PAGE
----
James Spann: Dry but colder in Alabama today

James Spann: Cold shot for Alabama through Wednesday morning from Alabama NewsCenter on Vimeo.

COLDER: Many communities across north and central Alabama hit the 60-degree mark yesterday, but today will be about 15 degrees colder, with highs in the 44- to 47-degree range despite sunshine in full supply. Tonight will feature another freeze; we drop down into the mid 20s early tomorrow morning. But expect a nice warm-up tomorrow afternoon as temperatures rise into the mid to upper 50s. The air remains dry tomorrow and the sky will stay mostly sunny.

RAIN RETURNS: Clouds surge back into the state Thursday ahead of a cold front, and we expect periods of light rain Thursday afternoon and Thursday night. Rain amounts should be under one-half inch and there is no chance of severe storms — probably no thunder. We reach the upper 50s Thursday afternoon ahead of the front.

FRIDAY/SATURDAY: Friday will feature a clearing sky, and again we will deal with a glancing blow of an Arctic air mass; the high Friday will be in the mid 40s with a cool north breeze. With a clear sky and light wind, Friday night will be cold; we project a low in the mid 20s early Saturday. But we warm back into the low 50s Saturday afternoon with a partly sunny sky. No doubt Saturday is your day if you need to get something done outdoors this weekend.

MORE RAIN SUNDAY: Clouds return to the state Saturday night, and Sunday will be a wet day with occasional rain. Once again there will be no instability, so no risk of severe storms, and probably no thunder. Rain amounts Sunday should be one-half inch or less, with temperatures struggling to reach the low 50s. Rain will end Sunday night, and a snowflake isn’t totally out of the question over far north Alabama as colder air moves in, but temperatures will be above freezing and there should not be any impact.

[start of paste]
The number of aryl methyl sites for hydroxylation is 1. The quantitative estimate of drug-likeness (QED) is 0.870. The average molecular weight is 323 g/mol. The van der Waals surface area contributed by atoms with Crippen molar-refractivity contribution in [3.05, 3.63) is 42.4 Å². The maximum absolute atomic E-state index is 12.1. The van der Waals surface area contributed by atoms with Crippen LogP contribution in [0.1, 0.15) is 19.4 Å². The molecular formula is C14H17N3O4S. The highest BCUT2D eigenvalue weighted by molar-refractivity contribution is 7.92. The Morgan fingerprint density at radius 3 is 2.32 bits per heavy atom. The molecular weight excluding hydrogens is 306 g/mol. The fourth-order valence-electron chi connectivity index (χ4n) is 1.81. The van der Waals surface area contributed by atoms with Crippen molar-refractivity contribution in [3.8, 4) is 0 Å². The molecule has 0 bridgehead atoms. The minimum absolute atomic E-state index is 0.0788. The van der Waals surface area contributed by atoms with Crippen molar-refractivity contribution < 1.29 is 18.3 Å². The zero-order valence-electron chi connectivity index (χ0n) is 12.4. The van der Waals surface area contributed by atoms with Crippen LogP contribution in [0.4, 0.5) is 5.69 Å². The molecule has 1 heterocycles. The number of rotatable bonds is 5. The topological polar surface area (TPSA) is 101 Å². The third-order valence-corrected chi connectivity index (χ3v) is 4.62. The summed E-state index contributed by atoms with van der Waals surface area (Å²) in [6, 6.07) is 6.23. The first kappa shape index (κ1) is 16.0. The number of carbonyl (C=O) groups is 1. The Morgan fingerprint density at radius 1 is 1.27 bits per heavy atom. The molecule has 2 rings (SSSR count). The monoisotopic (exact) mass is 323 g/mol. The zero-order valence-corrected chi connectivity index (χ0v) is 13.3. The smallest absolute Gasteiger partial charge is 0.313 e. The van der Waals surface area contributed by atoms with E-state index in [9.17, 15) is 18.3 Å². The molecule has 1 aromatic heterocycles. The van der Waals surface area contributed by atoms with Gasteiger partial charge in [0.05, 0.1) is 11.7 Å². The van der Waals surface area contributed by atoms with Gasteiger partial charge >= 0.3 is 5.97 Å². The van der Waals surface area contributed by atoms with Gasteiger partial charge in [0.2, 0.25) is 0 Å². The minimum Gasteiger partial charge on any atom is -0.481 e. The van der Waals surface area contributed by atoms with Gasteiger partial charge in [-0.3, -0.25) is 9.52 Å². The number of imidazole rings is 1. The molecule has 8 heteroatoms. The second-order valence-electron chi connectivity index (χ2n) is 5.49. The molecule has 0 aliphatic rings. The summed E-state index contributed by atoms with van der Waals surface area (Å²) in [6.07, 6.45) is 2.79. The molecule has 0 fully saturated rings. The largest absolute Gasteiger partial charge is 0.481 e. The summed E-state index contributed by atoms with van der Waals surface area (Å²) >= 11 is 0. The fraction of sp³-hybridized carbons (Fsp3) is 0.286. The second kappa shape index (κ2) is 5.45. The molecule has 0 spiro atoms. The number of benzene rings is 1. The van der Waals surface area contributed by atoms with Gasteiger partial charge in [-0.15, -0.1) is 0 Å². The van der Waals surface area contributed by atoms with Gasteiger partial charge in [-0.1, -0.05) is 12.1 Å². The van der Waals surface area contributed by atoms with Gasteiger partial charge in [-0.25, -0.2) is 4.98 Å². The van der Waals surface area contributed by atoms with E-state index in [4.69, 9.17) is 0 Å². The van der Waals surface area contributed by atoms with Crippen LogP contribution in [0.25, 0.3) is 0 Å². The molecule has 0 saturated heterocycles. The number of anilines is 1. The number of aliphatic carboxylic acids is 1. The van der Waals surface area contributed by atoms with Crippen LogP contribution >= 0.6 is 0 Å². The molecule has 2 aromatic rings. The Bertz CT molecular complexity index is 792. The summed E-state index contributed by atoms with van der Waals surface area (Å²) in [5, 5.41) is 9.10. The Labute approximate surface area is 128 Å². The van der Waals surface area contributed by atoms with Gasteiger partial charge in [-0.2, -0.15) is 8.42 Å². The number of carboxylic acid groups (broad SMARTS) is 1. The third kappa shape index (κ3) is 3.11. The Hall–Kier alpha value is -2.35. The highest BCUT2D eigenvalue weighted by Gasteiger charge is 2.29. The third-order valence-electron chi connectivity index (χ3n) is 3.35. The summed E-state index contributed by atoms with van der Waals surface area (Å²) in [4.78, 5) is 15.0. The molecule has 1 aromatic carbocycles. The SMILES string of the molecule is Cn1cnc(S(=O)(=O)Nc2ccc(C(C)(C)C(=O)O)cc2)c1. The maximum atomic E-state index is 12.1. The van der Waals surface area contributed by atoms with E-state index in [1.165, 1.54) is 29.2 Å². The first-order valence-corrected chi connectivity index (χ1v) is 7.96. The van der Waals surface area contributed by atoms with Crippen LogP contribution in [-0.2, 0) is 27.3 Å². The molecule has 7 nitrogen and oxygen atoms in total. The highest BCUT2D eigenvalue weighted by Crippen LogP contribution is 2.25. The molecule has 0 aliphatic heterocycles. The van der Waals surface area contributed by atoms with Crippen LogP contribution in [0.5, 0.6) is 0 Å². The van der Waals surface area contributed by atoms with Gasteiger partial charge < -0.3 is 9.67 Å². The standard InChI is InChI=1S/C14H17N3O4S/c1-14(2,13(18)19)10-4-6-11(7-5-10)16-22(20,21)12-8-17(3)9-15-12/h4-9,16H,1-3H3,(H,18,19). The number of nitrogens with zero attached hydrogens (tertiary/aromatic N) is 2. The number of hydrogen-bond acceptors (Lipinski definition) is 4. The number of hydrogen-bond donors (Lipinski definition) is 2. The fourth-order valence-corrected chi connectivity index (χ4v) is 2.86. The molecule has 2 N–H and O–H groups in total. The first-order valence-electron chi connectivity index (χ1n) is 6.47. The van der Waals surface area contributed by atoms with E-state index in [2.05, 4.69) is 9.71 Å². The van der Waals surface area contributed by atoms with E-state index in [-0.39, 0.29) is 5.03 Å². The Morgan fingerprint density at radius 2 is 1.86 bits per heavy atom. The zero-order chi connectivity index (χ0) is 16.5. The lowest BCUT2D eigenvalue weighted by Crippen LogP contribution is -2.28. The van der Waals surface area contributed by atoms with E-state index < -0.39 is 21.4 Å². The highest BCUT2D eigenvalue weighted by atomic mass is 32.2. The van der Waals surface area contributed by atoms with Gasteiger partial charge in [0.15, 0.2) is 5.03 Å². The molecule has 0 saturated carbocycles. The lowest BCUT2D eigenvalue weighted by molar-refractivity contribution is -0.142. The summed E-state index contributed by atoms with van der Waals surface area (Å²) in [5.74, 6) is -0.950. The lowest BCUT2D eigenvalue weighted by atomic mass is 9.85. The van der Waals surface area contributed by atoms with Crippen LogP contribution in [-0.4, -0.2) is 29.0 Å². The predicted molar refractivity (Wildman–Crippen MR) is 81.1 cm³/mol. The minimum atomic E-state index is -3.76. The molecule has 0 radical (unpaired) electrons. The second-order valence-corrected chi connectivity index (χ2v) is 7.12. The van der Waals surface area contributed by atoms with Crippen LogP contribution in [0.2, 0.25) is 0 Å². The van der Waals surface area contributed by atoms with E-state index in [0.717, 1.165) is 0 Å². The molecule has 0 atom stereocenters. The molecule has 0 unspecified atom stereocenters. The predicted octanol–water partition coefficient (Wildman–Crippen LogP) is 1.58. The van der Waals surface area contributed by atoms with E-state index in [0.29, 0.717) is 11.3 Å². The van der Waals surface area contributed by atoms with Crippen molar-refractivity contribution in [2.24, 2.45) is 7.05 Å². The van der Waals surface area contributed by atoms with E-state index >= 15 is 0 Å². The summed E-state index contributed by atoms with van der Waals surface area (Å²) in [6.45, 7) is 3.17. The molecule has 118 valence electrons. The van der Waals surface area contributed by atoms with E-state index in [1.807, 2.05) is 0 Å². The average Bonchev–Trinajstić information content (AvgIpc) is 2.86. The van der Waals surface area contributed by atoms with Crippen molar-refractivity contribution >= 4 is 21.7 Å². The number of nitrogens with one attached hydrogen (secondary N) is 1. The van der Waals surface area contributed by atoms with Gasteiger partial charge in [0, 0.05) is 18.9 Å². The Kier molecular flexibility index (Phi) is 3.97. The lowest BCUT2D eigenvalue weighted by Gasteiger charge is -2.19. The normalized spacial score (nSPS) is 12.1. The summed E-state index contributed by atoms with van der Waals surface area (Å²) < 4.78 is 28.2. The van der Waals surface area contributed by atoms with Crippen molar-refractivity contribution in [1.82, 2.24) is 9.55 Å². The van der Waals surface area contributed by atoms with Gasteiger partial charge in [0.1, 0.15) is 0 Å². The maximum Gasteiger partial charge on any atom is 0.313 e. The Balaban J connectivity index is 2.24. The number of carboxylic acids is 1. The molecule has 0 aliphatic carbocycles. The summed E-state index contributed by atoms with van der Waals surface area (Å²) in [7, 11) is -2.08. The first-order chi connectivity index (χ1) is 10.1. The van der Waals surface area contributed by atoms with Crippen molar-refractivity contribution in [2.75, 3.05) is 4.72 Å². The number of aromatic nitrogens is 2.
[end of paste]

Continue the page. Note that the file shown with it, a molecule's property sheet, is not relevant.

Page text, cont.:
NEXT WEEK: Monday and Tuesday will be cool and dry with highs in the 45- to 50-degree range; then a wave brings a chance of rain back to the state Wednesday. There is no evidence of any significant snow or ice issues, or any long-lasting, bitterly cold Arctic air outbreaks for Alabama using ensemble model output for the next seven to 10 days.

SUPER BLUE MOON PARTIAL ECLIPSE: We will have a partial “Super Blue Moon” eclipse early tomorrow morning. The sky should be clear in Alabama. For Birmingham, the partial eclipse begins at 5:48; eclipse max comes at 6:40, right before moonset, which comes at 6:43. Meaning the moon will be very low on the horizon; you need to be on a ridge, or higher terrain, to see the partial eclipse. It is a “blue moon” because it is the second full moon in a calendar month, and a “super moon” because the moon is at perigee, or a point in its orbit at which it is closest to Earth. This makes the moon appear up to 14 percent larger and 30 percent brighter than usual.

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